You’ve got your rock boots, you’ve got your mat and even some chalk – you’re ready to go bouldering outside!
You might have been bouldering at an indoor wall, but…
What is going to be different when you head outside?
Because the ground won’t be a flat matted area, you need to watch your landings. Before heading up a problem, spend a little bit of time looking at your landing. Are there rocks you could move out of the way? Where will the hardest move (the crux) be? Where should you put your bouldering mat if you’ve brought one? (it won’t necessarily be under the very first move – instead you want it either on the worst part of the landing or under the crux). If you’ve got a mate with you, where should they stand to ‘spot’ you? Also, before you get going, how will you get down?! Do have a quick check that you can get off it alright. One last thing, before you start take your harness off, make sure you aren’t wearing any jewellery and empty your pockets of any phones, cash, etc. This will make your [crash] landings less uncomfortable and will also reduce the need for your spotter to wear a helmet (see photos!).
The other big difference to bouldering inside is that the routes will not be marked. Well, not the in UK anyway. There are three main sources of information about how to find boulders to play on and what routes to climb on them. 1. A Guide Book; check out the TryClimbing selection of bouldering guide books. 2. The Web or an iPhone app (the bouderz app is a useful one). 3. Your own sense of adventure! Get out there, find some boulders and just have a go. Sometimes bouldering grades and comparing bouldering grades can be off-putting. You think ‘that’s too hard for me’ when actually without knowing the grade you would have done it. (But if you’re interested there is more to come on grades soon).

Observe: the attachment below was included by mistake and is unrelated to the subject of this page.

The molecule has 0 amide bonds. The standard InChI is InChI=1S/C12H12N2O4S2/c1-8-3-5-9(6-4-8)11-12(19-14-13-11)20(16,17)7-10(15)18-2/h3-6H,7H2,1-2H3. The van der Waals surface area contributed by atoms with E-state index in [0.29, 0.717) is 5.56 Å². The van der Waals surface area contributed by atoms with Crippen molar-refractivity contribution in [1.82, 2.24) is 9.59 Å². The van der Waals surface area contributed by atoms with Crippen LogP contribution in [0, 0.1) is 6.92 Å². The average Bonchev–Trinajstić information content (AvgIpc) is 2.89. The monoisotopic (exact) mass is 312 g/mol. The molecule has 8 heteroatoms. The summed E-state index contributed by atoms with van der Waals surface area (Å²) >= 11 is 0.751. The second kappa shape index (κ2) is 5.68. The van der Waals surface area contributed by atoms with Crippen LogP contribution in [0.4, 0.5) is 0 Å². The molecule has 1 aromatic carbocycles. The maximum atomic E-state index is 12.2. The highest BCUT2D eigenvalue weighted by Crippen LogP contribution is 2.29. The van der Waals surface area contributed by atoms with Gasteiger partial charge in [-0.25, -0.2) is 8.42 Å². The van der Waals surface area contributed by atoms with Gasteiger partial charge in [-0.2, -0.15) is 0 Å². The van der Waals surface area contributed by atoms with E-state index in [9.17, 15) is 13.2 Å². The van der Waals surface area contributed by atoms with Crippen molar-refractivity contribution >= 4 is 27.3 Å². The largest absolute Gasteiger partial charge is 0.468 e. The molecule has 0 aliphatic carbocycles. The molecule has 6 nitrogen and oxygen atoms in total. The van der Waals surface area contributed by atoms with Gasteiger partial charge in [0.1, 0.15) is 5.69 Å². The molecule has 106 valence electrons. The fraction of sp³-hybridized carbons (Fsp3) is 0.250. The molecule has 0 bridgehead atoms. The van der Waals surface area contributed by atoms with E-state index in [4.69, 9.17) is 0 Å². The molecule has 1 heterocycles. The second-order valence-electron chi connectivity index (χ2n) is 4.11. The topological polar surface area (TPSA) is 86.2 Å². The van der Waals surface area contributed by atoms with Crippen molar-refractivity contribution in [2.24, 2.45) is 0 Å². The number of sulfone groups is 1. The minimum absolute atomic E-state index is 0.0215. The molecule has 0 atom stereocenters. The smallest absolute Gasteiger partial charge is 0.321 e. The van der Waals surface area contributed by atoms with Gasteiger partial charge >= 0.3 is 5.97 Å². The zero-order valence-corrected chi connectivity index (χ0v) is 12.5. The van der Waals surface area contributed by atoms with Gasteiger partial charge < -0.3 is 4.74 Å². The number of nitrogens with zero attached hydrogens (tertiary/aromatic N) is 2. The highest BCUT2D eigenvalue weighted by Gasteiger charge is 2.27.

This is the art of helping to reduce the injuries of a falling boulderer! You’re not trying to catch them, but just to make their fall as controlled as possible. To ‘spot’ someone well, think about these 4 things:
1. What dangers are you trying to protect them from? Before they start, check out the possible dangers (might they fall onto their back / head? Are there any large rocks or trees to avoid?), then stand in the best place to protect them.
2. Be Prepared! Keep your hands up, arms slightly bent and keep looking at them. Until they’re right at the top. Spotting a climber well will help to keep them safe. But if you’re not paying attention and they land on you then it’ll be worse for both of you!
3. Keep your thumbs in. Holding your thumbs next to your index finger & in line with your palm will help to protect them. Leave them out wide and you run the risk of getting them bent back.
4. Move the mat. Make sure the bouldering mat is positioned under the climber for as long as possible. Kick it, move it, just do it as quickly as possible and remember to keep your eyes on the climber at all times!